Harsh treatment for indigenous Botswanans ousted from Kalahari wildlife reserve
In 1997, the government of Botswana began evicting indigenous San and Bakgalagadi people from their homelands in the Central Kalahari Game Reserve. Since then, local and international advocacy groups have been fighting to enable the groups to return. Domestic activists face harsh consequences from the state, including arrest, beating, and alleged torture, while foreign activists on their behalf face arrest, visa restriction, and expulsion from the country.
Aug 24, 2015
India's indigenous evictions
The dark side of the Jungle Book
While the world gears up for Jungle Book fever, something sinister is afoot in the forests of India, writes Tom Linton. No, not Shere Khan, but zealous officials illegally evicting indigenous communities from their ancestral forests in the name of 'conservation' - and to make way for tiger tourism. And it's happening across India putting millions of people under threat.
Feb 07, 2015
Indigenous territories play dual role as homelands and protected areas
Conservation conundrum: indigenous territories or government protected areas
An article by Barbara Fraser, A Mongabay Special Reporting Initiative Fellow - January 22, 2015. This article was produced under Mongabay.org's Special Reporting Initiatives (SRI) program.
Jan 28, 2015
#HuntersNotPoachers: Bushman appeals to Prince William ahead of USA visit
Ahead of the visit of the Duke and Duchess of Cambridge to the United States this week, a Botswana Bushman leader has appealed to Prince William for help in recognizing that tribal peoples who hunt for food are not poachers.
The couple are scheduled to visit New York and Washington D.C., where Prince William will launch his “United for Wildlife” initiative in the United States – a consortium of conservation organizations such as Conservation International and the Worldwide Fund for Nature (WWF) aiming to tackle the illegal wildlife trade.
Dec 02, 2014
Conservation Projects That Harm Communities:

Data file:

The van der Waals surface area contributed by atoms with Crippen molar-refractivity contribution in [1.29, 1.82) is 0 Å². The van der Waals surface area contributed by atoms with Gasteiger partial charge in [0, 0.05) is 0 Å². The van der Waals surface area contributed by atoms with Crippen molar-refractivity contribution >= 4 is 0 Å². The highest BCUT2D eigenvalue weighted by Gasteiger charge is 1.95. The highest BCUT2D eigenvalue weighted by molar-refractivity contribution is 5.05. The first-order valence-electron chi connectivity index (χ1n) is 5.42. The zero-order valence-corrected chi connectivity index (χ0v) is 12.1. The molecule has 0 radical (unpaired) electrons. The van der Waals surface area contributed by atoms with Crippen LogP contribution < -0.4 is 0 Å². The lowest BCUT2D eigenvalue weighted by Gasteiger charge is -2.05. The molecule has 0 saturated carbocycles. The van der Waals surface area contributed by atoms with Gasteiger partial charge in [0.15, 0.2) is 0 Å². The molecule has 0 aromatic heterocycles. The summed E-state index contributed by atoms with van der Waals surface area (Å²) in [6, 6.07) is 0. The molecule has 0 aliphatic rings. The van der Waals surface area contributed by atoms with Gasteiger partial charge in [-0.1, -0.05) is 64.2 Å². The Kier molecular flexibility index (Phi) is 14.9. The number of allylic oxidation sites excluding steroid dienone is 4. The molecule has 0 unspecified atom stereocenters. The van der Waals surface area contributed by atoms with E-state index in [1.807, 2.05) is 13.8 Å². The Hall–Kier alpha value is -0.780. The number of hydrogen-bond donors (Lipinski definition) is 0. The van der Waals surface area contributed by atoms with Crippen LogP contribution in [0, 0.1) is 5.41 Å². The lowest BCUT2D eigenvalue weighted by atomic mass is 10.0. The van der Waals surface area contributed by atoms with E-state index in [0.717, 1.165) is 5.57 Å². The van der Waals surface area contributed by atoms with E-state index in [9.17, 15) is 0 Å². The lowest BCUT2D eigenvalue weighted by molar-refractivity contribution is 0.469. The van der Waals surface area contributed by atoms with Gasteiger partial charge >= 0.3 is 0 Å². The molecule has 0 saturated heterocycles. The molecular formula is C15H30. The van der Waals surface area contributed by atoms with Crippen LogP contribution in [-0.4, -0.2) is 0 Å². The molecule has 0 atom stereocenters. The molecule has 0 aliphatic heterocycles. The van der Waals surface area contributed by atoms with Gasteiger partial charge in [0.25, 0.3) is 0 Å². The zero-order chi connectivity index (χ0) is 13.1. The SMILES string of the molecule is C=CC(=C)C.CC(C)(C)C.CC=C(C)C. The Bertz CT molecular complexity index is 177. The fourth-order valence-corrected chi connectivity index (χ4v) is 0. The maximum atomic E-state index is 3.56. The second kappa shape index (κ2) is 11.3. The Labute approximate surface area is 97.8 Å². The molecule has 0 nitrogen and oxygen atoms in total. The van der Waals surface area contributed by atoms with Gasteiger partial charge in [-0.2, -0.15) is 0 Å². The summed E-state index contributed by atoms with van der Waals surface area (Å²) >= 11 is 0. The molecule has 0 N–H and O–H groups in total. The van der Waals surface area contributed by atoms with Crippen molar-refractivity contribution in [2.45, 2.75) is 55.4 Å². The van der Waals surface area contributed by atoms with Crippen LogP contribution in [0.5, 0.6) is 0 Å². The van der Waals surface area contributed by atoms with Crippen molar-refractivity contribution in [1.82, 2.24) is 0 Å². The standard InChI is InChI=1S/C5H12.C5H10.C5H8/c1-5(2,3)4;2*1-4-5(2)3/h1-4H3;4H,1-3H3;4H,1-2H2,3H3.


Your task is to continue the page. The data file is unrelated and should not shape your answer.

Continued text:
Threats against community rights continue to rise in and around the Boumba Bek - Nki Conservation Area of Southeast Cameroon
The transfrontier TRIDOM area has been targeted for conservation for the past 20 years. Its cornerstones comprise Minkebe National Park in Gabon, Odzala Park in the Republic of Congo, the Dja Reserve and Boumba Bek-Nki Parks. The area is also home to many rural communities, including thousands of indigenous Baka whose livelihoods and culture have relied upon forest hunting and gathering across the region for many years.
Nov 03, 2014
Shipibo community sues Peruvian government for failure to title traditional lands
Forest Peoples Programme - Press Release
The Shipibo indigenous community of Korin Bari today filed a law suit against the Peruvian government for its failure to title its traditional territory resulting in the repeated invasion of community lands by illegal loggers and coca growers threatening the lives of community members who protest - 23rd October 2014, Pucallpa, Peru.
Oct 24, 2014
Cameroon: WWF complicit in tribal people’s abuse
Watch Baka recount the abuse they suffer at the hands of anti-poaching squads
Survival International, the global movement for tribal peoples’ rights, has uncovered serious abuses of Baka “Pygmies” in southeast Cameroon, at the hands of anti-poaching squads supported and funded by the World Wide Fund for Nature (WWF).
The Baka are being illegally forced from their ancestral homelands in the name of “conservation” because much of their land has been turned into “protected areas” – including safari-hunting zones.
Rather than target the powerful individuals behind organized poaching, wildlife officers and soldiers pursue Baka who hunt only to feed their families.
Oct 10, 2014
REDD+ versus indigenous people
Why a tribe in Panama rejected pay for their carbon-rich forests. Panama's efforts to gain funding for standing forests roiled by indigenous opposition.
"I have struggled to tell this story in ways that make sense to average readers who understand little about carbon markets and the magnitude of REDD+. One personal goal is to explain the Kuna perspective on REDD+ and their opposition — which is why you see in the piece a focus on them, and not on the REDD+ program per se. I consciously left a lot of the inside-baseball details out, the back-and-forth, because I simply find it not only confusing to the reader, but not relevant to the issue at hand, which was, why did the Kuna (from their perspective, from what they know and what many people told me) reject REDD+? Also, the piece aims to tell a human narrative, and not be a technical report." Ruxandra Guidi
Sep 09, 2014